Tuning Shinken For Maximum Performance


So you’ve finally got Shinken up and running and you want to know how you can tweak it a bit. Tuning Shinken to increase performance can be necessary when you start monitoring a large number (> 10,000) of hosts and services. Here are the common optimization paths.

Designing your installation for scalability

Planning a large scale Shinken deployments starts before installing Shinken and monitoring agents.

Scaling Shinken for large deployments

Optimization Tips:

Graph your shinken server performance
In order to keep track of how well your installation handles load over time and how your configuration changes affect it, you should be graphing several important statistics. This is really, really, really useful when it comes to tuning the performance of an installation. Really. Information on how to do this can be found Graphing Performance Info With MRTG here.
Check service latencies to determine best value for maximum concurrent checks
Nagios can restrict the number of maximum concurrently executing service checks to the value you specify with the max_concurrent_checks option. This is good because it gives you some control over how much load Nagios will impose on your monitoring host, but it can also slow things down. If you are seeing high latency values (> 10 or 15 seconds) for the majority of your service checks. That’s not Shinken’s fault _ its yours. Under ideal conditions, all service checks would have a latency of 0, meaning they were executed at the exact time that they were scheduled to be executed. However, it is normal for some checks to have small latency values. I would recommend taking the minimum number of maximum concurrent checks reported when running Shinken with the _s command line argument and doubling it. Keep increasing it until the average check latency for your services is fairly low. More information on service check scheduling can be found Service and Host Check Scheduling here.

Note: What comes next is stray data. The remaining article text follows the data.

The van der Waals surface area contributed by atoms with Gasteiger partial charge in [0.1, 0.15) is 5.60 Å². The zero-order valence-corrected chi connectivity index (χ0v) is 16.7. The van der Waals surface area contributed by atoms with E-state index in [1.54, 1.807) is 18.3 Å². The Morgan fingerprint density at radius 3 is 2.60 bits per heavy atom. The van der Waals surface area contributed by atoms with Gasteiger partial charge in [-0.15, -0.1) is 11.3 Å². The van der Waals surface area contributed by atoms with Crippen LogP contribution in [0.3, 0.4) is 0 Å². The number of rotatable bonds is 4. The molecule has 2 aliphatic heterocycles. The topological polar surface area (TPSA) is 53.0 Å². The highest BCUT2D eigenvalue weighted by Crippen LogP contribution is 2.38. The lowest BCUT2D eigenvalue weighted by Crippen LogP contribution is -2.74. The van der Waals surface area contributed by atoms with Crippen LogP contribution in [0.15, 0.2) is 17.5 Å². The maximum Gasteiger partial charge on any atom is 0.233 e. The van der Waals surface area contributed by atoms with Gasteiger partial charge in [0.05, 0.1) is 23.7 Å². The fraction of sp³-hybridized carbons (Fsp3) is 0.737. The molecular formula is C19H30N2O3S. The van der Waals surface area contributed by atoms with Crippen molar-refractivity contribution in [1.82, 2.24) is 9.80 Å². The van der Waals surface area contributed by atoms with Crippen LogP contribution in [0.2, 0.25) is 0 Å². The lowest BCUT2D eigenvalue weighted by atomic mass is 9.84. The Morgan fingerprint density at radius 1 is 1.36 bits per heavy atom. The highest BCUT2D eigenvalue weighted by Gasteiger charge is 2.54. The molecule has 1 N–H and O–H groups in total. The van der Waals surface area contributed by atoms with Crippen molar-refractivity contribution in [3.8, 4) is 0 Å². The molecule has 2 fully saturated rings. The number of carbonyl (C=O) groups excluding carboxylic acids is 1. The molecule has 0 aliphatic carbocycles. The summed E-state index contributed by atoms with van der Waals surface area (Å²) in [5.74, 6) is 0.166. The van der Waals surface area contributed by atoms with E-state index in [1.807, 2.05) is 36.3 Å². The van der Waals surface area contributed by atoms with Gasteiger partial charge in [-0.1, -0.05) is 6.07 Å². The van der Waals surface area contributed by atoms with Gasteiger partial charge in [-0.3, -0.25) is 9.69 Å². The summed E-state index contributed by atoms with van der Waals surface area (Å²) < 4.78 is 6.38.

Use passive checks when possible
The overhead needed to process the results of passive checks is much lower than that of “normal” active checks, so make use of that piece of info if you’re monitoring a slew of services. It should be noted that passive service checks are only really useful if you have some external application doing some type of monitoring or reporting, so if you’re having Nagios do all the work, this won’t help things.
Avoid using interpreted plugins
One thing that will significantly reduce the load on your monitoring host is the use of compiled (C/C++, etc.) plugins rather than interpreted script (Perl, etc) plugins. While Perl scripts and such are easy to write and work well, the fact that they are compiled/interpreted at every execution instance can significantly increase the load on your monitoring host if you have a lot of service checks. If you want to use Perl plugins, consider compiling them into true executables using perlcc(1) (a utility which is part of the standard Perl distribution).
Optimize host check commands
If you’re checking host states using the check_ping plugin you’ll find that host checks will be performed much faster if you break up the checks. Instead of specifying a max_attempts value of 1 in the host definition and having the check_ping plugin send 10 “ICMP” packets to the host, it would be much faster to set the max_attempts value to 10 and only send out 1 “ICMP” packet each time. This is due to the fact that Nagios can often determine the status of a host after executing the plugin once, so you want to make the first check as fast as possible. This method does have its pitfalls in some situations (i.e. hosts that are slow to respond may be assumed to be down), but you’ll see faster host checks if you use it. Another option would be to use a faster plugin (i.e. check_fping) as the host_check_command instead of check_ping.
Don’t use aggressive host checking
Unless you’re having problems with Shinken recognizing host recoveries, I would recommend not enabling the use_aggressive_host_checking option. With this option turned off host checks will execute much faster, resulting in speedier processing of service check results. However, host recoveries can be missed under certain circumstances when this it turned off. For example, if a host recovers and all of the services associated with that host stay in non-OK states (and don’t “wobble” between different non-OK states), Shinken may miss the fact that the host has recovered. A few people may need to enable this option, but the majority don’t and I would recommendnot using it unless you find it necessary.
Optimize hardware for maximum performance

Hardware performance shouldn’t be an issue unless:

  • you’re monitoring thousands of services
  • you are writing to a metric database such as RRDtool or Graphite. Disk access will be a very important factor.
  • you’re doing a lot of post-processing of performance data, etc. Your system configuration and your hardware setup are going to directly affect how your operating system performs, so they’ll affect how Shinken performs. The most common hardware optimization you can make is with your hard drives, RAID, do not update attributes for access-time/write-time.

Shinken needs quite a bit of memory which is pre-allocated by the Python processes.

Move your Graphite metric databases to dedicated servers
Use multiple carbon-relay and carbon-cache daemons to split the load on a single server.
Read the Docs v: latest
On Read the Docs
Project Home

Free document hosting provided by Read the Docs.